Ukraine may post current-account surplus - c.bank official
For the first time since 2004
Ukraine will probably post a “small” current-account surplus this year for the first time since 2004 as the recession cuts demand for imports, central bank Deputy Governor Oleksandr Savchenko said, Bloomberg reported.
“The current-account surplus will be below 1 percent of gross domestic product,” Savchenko said today in an interview in Kiev. “The reason is that imports are shrinking faster than exports.”
An economic contraction and a plunging hryvnia have damped demand for imported goods such as cars and equipment. The economy, which has expanded each year since 2000, probably contracted as much as 23 percent in the first quarter, President Viktor Yushchenko said on May 25.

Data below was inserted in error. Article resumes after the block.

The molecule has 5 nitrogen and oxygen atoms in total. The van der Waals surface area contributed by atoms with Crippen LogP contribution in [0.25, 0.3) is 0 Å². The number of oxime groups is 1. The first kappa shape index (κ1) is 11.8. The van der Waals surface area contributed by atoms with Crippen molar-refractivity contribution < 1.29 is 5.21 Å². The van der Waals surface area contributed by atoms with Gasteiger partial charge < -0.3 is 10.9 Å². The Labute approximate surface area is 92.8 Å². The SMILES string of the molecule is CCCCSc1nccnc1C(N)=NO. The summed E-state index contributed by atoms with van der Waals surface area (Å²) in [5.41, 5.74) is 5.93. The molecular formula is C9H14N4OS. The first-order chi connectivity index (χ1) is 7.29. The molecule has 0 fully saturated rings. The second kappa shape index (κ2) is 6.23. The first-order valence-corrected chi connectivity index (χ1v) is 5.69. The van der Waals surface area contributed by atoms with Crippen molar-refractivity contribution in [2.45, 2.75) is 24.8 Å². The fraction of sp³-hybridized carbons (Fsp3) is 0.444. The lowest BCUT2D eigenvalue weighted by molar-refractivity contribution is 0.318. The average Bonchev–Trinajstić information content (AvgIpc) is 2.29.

The current-account deficit narrowed to $594 million in the first four months of the year, compared with $5.6 billion in the same period a year ago, the central bank said on May 25.
The eastern European nation secured a $16.4 billion loan from the International Monetary Fund in November to finance its current-account deficit, which widened to 7.1 percent of GDP last year, the biggest in at least a decade.
Ukraine’s currency lost more than 37 percent against the dollar last year as turmoil in global credit markets deterred investment in emerging markets. The hryvnia has clawed back 4.82 percent of that so far in 2009 as the central bank introduced new rules on the interbank currency market, changed reserve requirements for banks and implemented so-called “targeted auctions” for individuals and small business.
“I see a slight strengthening of the hryvnia until the end of the year,” Savchenko said. “If the currency is devalued too much, it’s also bad for exporters as they relax and then they aren’t competitive.”
Savchenko also said that “there is no problem for the government and big state-owned companies to repay their debts,” while the central bank is urging companies to restructure their loans.